Across the country, colleges are in crisis.
Fewer students went back to school again this year, dragging undergraduate enrollment down another 3.5% from last year, according to a report from the National Student Clearinghouse Research Center.
Combined with last autumn’s declines, the number of undergraduate students in college is now down 7.8% compared to two years ago — the largest two-year enrollment drop in the last 50 years, the report found.
There is, however, a wide disparity among schools, with less selective institutions — and those serving low- and middle-income students — seeing the biggest drop in enrollments.
Community college enrollment experienced the steepest declines, now down 15% since 2019, while highly selective colleges notched enrollment gains — up 3.1% — to return to pre-pandemic levels.
The consequences of fewer students and less tuition revenue could be severe, according to Sam Pollack, a partner and senior member of NEPC’s Endowments and Foundations practice.
In fact, 62% of higher education leaders said that is the biggest challenge they now face, according to a recent NEPC survey.
Already, a number of small schools have had to shut down entirely.
Recently, Bloomfield College in New Jersey, which was founded in 1868, said it may be forced to close after the current academic year.
“Bloomfield College has been struggling with a decade-long decline in enrollment,” Bloomfield’s President Marcheta Evans said in a letter to the community. “The resulting financial challenges have only been exacerbated by the pandemic.
Meanwhile, the country’s most elite institutions are faring better than ever and have the financial cushion to prove it.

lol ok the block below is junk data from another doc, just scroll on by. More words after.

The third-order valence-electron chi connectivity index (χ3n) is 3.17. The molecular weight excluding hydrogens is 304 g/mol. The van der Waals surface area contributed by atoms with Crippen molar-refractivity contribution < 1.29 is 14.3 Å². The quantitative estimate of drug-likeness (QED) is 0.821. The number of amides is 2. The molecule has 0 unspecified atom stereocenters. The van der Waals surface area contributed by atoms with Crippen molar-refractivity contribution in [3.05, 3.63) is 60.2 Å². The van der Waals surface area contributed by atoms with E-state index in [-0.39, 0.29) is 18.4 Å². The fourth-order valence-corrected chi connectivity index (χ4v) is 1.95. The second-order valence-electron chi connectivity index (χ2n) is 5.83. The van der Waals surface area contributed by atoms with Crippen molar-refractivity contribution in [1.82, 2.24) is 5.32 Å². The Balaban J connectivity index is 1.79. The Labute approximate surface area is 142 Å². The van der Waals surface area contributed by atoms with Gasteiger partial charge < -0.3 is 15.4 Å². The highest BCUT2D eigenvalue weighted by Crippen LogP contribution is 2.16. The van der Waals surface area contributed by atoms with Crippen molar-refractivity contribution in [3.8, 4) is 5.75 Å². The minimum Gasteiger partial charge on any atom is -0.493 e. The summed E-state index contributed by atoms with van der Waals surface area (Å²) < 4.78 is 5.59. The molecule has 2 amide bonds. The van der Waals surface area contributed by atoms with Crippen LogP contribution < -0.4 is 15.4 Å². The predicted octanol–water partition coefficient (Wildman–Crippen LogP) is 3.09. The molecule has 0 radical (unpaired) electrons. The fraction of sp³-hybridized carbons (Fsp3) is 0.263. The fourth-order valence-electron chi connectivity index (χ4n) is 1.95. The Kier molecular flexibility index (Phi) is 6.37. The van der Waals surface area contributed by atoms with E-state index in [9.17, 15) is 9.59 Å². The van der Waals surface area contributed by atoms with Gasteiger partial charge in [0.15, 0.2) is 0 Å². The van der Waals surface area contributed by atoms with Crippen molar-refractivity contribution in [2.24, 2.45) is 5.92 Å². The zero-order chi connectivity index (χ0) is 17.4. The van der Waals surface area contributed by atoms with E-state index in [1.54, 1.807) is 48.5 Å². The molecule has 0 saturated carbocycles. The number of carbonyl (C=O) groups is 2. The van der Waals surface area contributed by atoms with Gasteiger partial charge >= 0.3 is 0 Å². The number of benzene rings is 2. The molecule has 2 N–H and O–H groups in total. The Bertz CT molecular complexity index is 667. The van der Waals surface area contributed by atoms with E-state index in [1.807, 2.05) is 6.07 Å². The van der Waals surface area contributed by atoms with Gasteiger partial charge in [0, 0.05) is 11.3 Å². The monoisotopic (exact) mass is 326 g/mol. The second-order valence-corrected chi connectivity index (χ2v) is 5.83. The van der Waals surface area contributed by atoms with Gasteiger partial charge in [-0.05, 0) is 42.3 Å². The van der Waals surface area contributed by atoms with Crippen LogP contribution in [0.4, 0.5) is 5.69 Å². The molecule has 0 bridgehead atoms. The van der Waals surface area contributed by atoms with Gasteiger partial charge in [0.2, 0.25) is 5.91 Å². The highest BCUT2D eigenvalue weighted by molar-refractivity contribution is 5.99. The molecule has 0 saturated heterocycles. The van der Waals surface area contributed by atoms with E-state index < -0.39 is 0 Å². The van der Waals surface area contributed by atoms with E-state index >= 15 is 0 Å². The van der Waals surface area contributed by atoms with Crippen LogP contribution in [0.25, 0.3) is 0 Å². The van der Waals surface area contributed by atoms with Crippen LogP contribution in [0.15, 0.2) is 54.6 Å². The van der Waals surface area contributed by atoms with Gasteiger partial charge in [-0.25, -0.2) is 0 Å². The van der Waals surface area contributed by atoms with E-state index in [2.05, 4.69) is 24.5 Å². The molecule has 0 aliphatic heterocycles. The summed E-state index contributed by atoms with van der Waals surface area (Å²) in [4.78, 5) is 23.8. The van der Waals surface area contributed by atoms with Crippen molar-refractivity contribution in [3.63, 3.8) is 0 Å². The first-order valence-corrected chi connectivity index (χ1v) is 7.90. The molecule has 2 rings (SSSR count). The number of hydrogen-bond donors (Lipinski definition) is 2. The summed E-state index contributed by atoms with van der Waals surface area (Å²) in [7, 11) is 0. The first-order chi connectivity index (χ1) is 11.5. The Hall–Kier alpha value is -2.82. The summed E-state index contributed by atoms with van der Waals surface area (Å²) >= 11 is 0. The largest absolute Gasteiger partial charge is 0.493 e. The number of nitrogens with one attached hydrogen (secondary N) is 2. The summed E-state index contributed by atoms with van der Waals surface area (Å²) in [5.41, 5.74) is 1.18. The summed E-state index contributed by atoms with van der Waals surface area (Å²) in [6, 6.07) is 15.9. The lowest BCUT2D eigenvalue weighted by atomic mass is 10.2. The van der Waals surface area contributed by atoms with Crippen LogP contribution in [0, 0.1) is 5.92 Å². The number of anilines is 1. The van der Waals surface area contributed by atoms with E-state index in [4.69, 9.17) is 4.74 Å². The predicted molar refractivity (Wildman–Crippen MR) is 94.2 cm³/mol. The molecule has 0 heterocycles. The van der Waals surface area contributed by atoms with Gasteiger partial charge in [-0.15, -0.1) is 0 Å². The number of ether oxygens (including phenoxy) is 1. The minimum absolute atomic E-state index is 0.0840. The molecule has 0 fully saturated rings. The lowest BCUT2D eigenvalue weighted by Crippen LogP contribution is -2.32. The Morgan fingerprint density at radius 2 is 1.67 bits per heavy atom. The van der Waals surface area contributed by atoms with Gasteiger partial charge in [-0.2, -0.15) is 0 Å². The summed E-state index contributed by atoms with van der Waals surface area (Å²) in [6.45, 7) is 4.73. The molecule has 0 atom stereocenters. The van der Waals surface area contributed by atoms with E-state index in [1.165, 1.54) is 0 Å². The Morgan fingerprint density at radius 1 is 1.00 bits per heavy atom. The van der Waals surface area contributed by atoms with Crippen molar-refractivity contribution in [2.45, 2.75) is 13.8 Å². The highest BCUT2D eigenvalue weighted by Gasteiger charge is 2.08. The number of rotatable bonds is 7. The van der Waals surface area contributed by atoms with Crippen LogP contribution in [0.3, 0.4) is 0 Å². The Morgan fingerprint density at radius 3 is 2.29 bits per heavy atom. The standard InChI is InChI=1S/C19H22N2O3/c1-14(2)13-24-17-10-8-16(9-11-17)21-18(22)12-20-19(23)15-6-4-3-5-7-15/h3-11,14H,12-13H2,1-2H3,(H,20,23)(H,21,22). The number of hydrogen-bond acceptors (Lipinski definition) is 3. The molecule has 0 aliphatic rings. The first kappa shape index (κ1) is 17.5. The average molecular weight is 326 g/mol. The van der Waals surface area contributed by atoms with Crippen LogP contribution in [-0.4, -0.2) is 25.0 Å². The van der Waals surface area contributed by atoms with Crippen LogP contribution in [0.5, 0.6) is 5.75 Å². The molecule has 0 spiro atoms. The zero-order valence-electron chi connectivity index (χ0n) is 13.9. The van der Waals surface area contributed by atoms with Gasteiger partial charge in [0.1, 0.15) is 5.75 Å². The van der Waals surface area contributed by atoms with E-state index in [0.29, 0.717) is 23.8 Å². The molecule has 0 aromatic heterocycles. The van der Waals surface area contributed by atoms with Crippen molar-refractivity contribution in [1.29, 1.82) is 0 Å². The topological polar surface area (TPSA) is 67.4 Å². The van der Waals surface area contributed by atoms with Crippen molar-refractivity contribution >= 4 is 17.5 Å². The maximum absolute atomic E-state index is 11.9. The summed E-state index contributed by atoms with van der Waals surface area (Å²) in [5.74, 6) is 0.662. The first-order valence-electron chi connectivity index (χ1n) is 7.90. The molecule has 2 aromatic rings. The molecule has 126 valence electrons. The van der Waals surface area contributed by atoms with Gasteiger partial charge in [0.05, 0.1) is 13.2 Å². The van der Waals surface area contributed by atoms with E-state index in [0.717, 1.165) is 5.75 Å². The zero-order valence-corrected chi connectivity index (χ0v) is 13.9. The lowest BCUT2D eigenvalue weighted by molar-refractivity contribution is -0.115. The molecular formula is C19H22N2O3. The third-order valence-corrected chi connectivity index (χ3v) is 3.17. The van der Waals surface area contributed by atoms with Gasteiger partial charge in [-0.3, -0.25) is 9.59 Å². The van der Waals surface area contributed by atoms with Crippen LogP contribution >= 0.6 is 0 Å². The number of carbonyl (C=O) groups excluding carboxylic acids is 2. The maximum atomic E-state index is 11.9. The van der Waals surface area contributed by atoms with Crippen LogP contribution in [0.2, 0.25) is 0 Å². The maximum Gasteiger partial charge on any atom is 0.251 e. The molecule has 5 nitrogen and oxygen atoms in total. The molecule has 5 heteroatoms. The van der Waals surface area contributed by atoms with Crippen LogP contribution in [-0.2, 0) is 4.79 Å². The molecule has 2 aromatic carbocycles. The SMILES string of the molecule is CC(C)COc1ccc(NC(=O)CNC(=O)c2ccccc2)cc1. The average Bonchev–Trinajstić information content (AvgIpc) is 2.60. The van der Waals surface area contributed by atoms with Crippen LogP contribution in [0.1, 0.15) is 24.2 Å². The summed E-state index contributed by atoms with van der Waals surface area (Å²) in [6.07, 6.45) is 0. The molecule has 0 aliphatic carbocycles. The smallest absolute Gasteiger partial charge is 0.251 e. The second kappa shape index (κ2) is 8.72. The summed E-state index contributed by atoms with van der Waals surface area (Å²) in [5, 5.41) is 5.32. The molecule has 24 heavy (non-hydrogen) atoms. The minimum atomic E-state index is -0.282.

This year, a small group of universities, including many in the Ivy League, experienced a record-breaking increase in applications and net revenue gains.
These schools also reported record-breaking gains for their endowments largely due to investments in private equity or venture capital, according to Pollack. Some endowments grew more than 50%.
As a result, universities such as Harvard, Yale, Stanford and Princeton are able to expand their financial aid offerings, lowering the cost and increasing the appeal to even more students nationwide.
“They are often made to be the villains, but the vast majority of these institutions are working very hard to deploy those funds to the benefit of students,” Pollack said.
In fact, the top schools for financial aid are all private and their very generous aid packages can make them surprisingly affordable, despite the eye-popping sticker prices.
“If the highly selective schools are able to subsidize that cost, it makes it even more compelling and that has broad implications for the higher education landscape,” Pollack said.
At Yale, for example, tuition and fees plus books, room and board averaged $77,750 this year, according to data from The Princeton Review, but the average need-based scholarship award — or free money — was just over $59,000 bringing the total out-of-pocket cost down to roughly $22,000.
“That hefty sticker cost might be intimidating, but find out the average cost that students and parents are actually paying,” said Robert Franek, The Princeton Review’s editor-in-chief.
“It could end up being less expensive than your local public college.”
But without the same resources, less competitive schools are in danger of losing even more students, widening the divide, Pollack said.
Like what is happening to the nation as a whole, “there is increasing bifurcation between the haves and have nots and that appears to be true in higher education.”